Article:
Recently Expired Individual Tax Provisions ('Tax Extenders'): In Brief [March 30, 2018]   [open pdf - 637KB]

"In the past, Congress has regularly acted to extend expired or expiring temporary tax provisions. Collectively, these temporary tax provisions are often referred to as 'tax extenders.' Of the 33 temporary tax provisions that had expired at the end of 2016 and extended retroactively through 2017, three are individual income tax provisions. The three individual provisions that expired at the end of 2017 have been included in recent tax extenders packages. The above-the-line deduction for certain higher-education expenses, including qualified tuition and related expenses, was first added as a temporary provision in the Economic Growth and Tax Relief Reconciliation Act of 2001 (EGTRRA; P.L. 107-16), but has regularly been extended since. The other two individual extender provisions are housing related. The provision allowing homeowners to deduct mortgage insurance premiums was first enacted in 2006 (effective for 2007). The provision allowing qualified canceled mortgage debt income associated with a primary residence to be excluded from income was first enacted in 2007. Both provisions were temporary when first enacted, but in recent years have been extended as part of the tax extenders."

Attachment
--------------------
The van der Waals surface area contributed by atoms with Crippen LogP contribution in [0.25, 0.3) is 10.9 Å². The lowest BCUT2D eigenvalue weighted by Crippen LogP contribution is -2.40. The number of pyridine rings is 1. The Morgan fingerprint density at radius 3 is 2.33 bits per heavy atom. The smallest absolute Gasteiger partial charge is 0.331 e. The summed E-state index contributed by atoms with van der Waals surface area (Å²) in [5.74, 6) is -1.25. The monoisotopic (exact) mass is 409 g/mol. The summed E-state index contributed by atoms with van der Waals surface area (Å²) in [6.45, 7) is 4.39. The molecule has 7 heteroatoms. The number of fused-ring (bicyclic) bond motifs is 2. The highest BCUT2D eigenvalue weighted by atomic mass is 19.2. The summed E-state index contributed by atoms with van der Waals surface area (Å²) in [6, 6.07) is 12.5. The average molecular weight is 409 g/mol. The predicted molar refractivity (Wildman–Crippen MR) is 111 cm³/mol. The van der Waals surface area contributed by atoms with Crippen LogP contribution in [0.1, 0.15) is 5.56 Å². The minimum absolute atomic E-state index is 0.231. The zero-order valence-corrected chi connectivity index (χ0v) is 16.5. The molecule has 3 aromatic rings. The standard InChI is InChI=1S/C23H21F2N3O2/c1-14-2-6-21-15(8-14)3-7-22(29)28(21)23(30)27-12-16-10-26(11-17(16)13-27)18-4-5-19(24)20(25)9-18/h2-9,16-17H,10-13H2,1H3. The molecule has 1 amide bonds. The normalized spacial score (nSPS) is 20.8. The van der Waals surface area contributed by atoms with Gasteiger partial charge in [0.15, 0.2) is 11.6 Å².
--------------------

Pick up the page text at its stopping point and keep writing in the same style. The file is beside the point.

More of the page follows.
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CRS Report for Congress, R44925
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